My Name Is Savage, But I am Not Savage

Big Joe 5“Whatever happens to me benefits me.” – Joel Savage

Why many do ask me if ‘Savage’ is my real name? Once a British woman told me she hates her name ‘Mrs Ball’ and worst of all, my father’s name is ‘Mr. Underworld,’  she said. Yes, many of us have strange names. Some do change and others keep them.

I was born Joel Savage, at Cape Coast, in the central region of Ghana, on January 19, 1957, to Justin Savage, a professional journalist and Nancy-Elizabeth Hudson, an accomplished seamstress and a sewing teacher.

Last year, during my summer holidays in Barcelona, Spain, I gave one of my books to a student I met at the hotel I lodged. At the computer hall, I was flabbergasted when I saw his friends laughing at my name. I pretended I wasn’t listening to their conversation.

Then on January 1, 2016, history repeats itself. At the Kotoka International Airport in Accra, Ghana, when ready to board my flight, an officer at the last checkpoint controlled my passport and the only question he threw at me is: How do you pronounce this word? Pointing directly to the name, “Savage,” I answered.

“Well, I’m glad that you mentioned it yourself, because I thought that may provoke you if I had said the same thing.” He said and gave back my passport to me.

If names have impact on people, then I am exceptional. I am happily married since 1993 and still live with the same woman. If I’m savage, uncivilized, cruel or a beast, my wife wouldn’t have been with me today. My three sons can stand behind me and tell everyone how caring and compassionate their father is.

What I know about myself is, I have intrepid sort of character. I don’t give up and no one can break me down physically, psychologically, emotionally or spiritually. In my life, I take any misfortune as beneficial and every problem as a challenge, because you can’t survive in this world if you submit to problems.

This is the reason many people are depressed, alcoholics or drug addicts. Because they don’t have the will power to fight and overcome those destructive tendencies. Savage is just a name but it has no influence on me. I believe in God and the Bible is my shield and Armour.

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Humour: The Man With A Sad Face

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The man with a sad face

Sometimes before a baby is born, his or her parents had already suggested suitable names for the child. Names are influenced by our popular culture, tradition and heroes. Many people bear Biblical names, others not. As a Ghanaian from the Fantse tribe, my traditional name is Ato or Kwamena, because I was born on Saturday.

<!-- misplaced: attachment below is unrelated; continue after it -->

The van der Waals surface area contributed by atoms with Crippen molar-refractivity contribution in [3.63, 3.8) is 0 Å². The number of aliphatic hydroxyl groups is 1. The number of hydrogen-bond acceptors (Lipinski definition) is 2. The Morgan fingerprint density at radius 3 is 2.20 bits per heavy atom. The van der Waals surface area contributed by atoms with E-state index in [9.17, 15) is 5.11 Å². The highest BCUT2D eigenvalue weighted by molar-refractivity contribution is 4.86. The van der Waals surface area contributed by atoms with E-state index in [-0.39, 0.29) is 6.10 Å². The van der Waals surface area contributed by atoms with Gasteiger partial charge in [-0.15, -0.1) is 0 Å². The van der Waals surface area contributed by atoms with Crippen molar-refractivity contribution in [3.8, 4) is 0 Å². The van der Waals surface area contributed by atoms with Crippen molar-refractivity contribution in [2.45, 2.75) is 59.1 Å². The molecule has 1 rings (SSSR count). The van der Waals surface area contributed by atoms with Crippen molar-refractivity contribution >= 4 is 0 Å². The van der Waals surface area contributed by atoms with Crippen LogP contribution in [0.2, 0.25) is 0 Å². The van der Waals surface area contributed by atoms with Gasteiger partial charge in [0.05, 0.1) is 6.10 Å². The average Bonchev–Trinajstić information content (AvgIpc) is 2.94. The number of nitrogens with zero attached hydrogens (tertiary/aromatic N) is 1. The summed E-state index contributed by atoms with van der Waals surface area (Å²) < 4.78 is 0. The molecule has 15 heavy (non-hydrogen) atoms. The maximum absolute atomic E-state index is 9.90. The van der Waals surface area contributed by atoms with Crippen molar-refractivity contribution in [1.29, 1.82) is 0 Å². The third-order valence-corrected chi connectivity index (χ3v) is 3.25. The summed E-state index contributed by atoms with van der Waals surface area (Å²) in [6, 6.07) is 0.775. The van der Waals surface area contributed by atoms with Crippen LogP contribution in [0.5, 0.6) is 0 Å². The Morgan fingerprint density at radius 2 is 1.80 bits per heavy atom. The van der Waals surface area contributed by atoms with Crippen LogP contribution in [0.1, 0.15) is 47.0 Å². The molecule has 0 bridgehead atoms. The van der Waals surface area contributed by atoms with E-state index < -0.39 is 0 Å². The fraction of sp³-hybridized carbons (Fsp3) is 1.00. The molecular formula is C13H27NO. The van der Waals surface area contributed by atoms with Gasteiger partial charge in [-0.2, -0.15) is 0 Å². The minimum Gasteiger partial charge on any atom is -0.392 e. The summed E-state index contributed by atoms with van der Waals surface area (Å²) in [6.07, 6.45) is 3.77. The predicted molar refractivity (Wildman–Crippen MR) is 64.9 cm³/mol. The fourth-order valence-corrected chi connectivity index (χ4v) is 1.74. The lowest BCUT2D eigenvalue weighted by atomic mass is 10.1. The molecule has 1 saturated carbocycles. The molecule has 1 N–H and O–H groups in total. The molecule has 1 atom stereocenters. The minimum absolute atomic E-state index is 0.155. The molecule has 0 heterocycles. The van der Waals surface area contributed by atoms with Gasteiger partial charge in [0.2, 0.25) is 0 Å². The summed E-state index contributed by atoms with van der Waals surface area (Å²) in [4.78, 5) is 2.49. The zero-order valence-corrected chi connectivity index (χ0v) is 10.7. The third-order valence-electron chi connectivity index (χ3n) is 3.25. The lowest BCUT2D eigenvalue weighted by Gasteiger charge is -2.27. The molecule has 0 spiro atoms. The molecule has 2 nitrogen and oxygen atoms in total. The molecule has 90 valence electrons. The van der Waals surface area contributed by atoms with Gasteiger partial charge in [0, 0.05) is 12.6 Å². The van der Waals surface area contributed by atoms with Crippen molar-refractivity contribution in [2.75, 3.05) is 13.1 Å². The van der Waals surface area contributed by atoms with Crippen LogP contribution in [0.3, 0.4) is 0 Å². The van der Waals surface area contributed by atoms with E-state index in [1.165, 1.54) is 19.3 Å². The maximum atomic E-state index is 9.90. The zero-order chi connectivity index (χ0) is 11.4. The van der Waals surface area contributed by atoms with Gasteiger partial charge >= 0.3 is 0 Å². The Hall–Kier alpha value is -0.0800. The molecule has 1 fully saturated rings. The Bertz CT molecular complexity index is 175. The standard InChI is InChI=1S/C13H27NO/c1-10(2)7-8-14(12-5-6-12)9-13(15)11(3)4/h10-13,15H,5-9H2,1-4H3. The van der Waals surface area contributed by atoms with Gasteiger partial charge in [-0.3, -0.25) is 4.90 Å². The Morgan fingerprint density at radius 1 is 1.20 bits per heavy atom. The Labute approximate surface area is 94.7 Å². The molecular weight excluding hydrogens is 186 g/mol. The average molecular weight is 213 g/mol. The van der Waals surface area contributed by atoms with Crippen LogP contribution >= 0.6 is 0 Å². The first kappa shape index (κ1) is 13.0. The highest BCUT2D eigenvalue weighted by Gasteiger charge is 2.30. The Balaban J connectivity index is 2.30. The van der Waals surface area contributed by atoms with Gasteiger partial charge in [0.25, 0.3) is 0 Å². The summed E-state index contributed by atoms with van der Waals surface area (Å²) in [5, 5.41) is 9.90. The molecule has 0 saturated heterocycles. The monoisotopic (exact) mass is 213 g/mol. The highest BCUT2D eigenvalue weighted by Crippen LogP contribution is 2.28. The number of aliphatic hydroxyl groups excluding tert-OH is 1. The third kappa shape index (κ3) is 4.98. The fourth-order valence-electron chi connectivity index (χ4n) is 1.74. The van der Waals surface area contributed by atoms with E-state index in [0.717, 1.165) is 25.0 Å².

Names mean a lot but it’s not everyone who knows someone’s name. That’s the reason we often hear “Please what’s your name?” You may know someone because you’ve seen the person a couple of times, but may not know his or her name. I am one of them. In the neighbourhood where I grew up in Africa, few knew me but don’t know my name.

One day someone I know came looking for me in the neighbourhood where I lived. That was his first attempt to visit me. He mentioned my name, yet no one could help him. One Good Samaritan tried his best to help him. “Can you please describe the man you are looking for,” he asked the stranger. “He is a man with dark complexion, about 5 feet 10 inches tall, whose face looks like someone crying.”

“May be I know him, because there is a man who lives close to the beach, whose face really looks like someone crying, maybe it’s him,” said the Good Samaritan.

“Can we go to see if he is the one,” said the stranger. I was at home when I heard a knock on the door, as soon as I opened, stands Ben, my cousin who lives in the Western Region of Ghana. He narrates the funny description which led to my discovery.

“What, do my face looks like someone crying?” I asked.

“If your face doesn’t look like someone crying, how can this Good Samaritan realize that to come home with me? Ben asked.

This is not a matter of anger but laughter. I laughed so hard that my stomach ached, the fact that Ben has never told me this before. After Ben’s visit, I thought about this for a very long time and decided to get rid of this funny and humourous description about me.

By then I’ve heard of the book called ‘The Power of Positive Thinking” by Norman Vincent Pearle. I contacted a friend who had more books than me and borrowed Norman’s book from him. It was a very thick book but inspiring. “Believe in yourself! Have faith in your abilities! Without a humble but reasonable confidence in your own powers you cannot be successful or happy.” – Norman Vincent Pearle.

I did really enjoyed reading this interesting book. In fact, I have no words to describe how the book miraculously transformed my life, to get rid of that hidden facial expression which I have lived with for years without my knowledge. Well, it may be that my face still looks like someone crying, because of too much trouble in this world.